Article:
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Police Dogs: Can You Buy One?

By Aviram K.
January 16, 2022
5 min read
Police Dogs: Can You Buy One?
✏️ This article has been reviewed in accordance with our editorial policy.
🏥 The information in this article is not a substitute for professional help.

You’re curled up on the couch with your pup, hours into a marathon of your favorite police TV drama. Things are getting heated…your favorite good guy is finally about to bust the most devious bad guy.

As the main cop zeroes in on his target, you notice something familiar dash across the screen: a sharp and stealthy police dog.

One quick leap, and the villain is down!

You smile at your own pup wonder: “what would it be like to have a dog like that…wait, is it actually possible to buy a police dog?”

It is possible to buy a police dog, but it’s not easy. Police dogs’ handlers and officers are first in line to purchase these dogs before everyday citizens. In addition, even if you get the chance to get one, the screening process can be lengthy and cumbersome.

In this article, I will explore if and how you can buy a retired police dog.

I will also reveal whether you can buy a police dog that didn’t pass their training and wrap things up by discussing some of the costs associated with police dogs.

Feeling captivated by the hype surrounding these larger-than-life, tough pups?

Allow me to clear the smoke, pull back the curtain and break down the truths behind these cool canines.

Let’s go!

Table of Contents
01
Can You Buy a Retired Police Dog?
02
How Much Does a Police Dog Cost?
03
A Regular Dog…with an Edge?

Can You Buy a Retired Police Dog?

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You can absolutely buy a retired police dog.

But sometimes, a police dog’s former handler may want to keep them for themselves. In this case, the dog would effectively transition from being their co-worker to their personal pet.

If the dog’s handler chooses not to take their former canine companion home, law enforcement officers are often next in line to call dibs. If neither the handler nor an officer claims the pup, they are usually put up for adoption.

It may sound intriguing to adopt a rough and tumble former police dog.

And it is!

These dogs have been in some very unique situations. They’ve experienced excitement far exceeding that of your average pup.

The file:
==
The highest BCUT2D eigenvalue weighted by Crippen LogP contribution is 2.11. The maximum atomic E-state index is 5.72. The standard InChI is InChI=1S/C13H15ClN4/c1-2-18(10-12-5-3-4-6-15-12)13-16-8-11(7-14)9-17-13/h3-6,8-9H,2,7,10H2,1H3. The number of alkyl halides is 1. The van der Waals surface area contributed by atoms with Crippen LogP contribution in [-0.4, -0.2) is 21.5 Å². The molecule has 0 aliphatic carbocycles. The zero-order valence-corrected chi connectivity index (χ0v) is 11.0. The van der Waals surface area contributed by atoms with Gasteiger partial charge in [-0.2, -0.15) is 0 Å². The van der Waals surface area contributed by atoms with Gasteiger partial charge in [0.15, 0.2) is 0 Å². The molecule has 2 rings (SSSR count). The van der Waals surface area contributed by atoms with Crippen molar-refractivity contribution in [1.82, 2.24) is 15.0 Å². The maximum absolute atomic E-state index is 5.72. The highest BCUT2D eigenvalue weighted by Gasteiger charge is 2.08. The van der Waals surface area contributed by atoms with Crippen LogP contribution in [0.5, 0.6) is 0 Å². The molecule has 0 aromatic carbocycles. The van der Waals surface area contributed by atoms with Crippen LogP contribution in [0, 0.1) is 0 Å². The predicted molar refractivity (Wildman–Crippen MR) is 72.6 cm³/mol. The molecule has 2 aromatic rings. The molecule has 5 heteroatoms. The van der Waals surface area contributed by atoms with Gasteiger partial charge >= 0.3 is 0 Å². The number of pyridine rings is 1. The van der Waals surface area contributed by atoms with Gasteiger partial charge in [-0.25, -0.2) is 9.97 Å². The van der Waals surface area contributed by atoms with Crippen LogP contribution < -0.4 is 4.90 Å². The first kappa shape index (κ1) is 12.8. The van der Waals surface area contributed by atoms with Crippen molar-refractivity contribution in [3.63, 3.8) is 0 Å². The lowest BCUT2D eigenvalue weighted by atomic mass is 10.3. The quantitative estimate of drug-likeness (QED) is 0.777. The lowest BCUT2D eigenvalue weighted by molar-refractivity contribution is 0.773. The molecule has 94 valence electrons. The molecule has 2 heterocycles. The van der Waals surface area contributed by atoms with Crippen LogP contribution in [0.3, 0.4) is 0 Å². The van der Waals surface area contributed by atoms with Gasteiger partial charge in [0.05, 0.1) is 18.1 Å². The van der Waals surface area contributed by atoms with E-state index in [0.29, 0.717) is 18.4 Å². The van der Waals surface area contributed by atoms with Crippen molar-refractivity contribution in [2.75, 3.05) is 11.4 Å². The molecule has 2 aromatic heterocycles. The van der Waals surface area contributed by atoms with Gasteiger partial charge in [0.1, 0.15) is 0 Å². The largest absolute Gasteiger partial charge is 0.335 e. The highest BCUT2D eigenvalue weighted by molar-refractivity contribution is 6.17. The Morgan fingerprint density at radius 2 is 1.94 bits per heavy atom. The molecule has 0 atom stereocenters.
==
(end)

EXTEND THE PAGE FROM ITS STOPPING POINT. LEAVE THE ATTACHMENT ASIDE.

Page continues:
Breeds that are commonly recruited into the police force include:

  • Bloodhounds
  • German Shepherds
  • Dutch Shepherds
  • Labrador Retrievers
  • & Belgian Malinois

A retired police dog has likely actually lived a life that movies are made of!

They’ve come face-to-face with danger and have helped facilitate drug busts. They’ve sniffed out explosives and have run straight into the center of the action right alongside their humans in uniform.

But keep in mind, these pups’ cool experiences may also come with extra baggage. These dogs have probably been through some stuff similar to their human counterparts.

Many years in a high-stress and erratic job may have negatively shaped your potential pup. They may be prone to dealing with the following struggles:

  • Post-Traumatic Stress Disorder (PTSD)
  • Extreme aggression
  • Anxiety Disorders
  • Physical, mental, and emotional decay as a result of age and a life of service

It’s realistic to anticipate some of these and other potential challenges when considering bringing home one of these weary warriors.

Still feel attracted to the idea of one of these pups and capable of providing a supportive home to them?

Here are some things to keep in mind:

Retired Police Dogs May Require Special Training

If your pup has lived a life working in the field day in and day out, they may need some training to help them transition to your home.

If you’re curious what this could mean, explaining the line of work your dog was in to your vet may be a good starting place.

You can also try reaching out to a few trainers in your area to hear their suggestions for your individual situation.

The Process May Be Longer and More Difficult than You Think

It typically isn’t easy to adopt a retired police dog.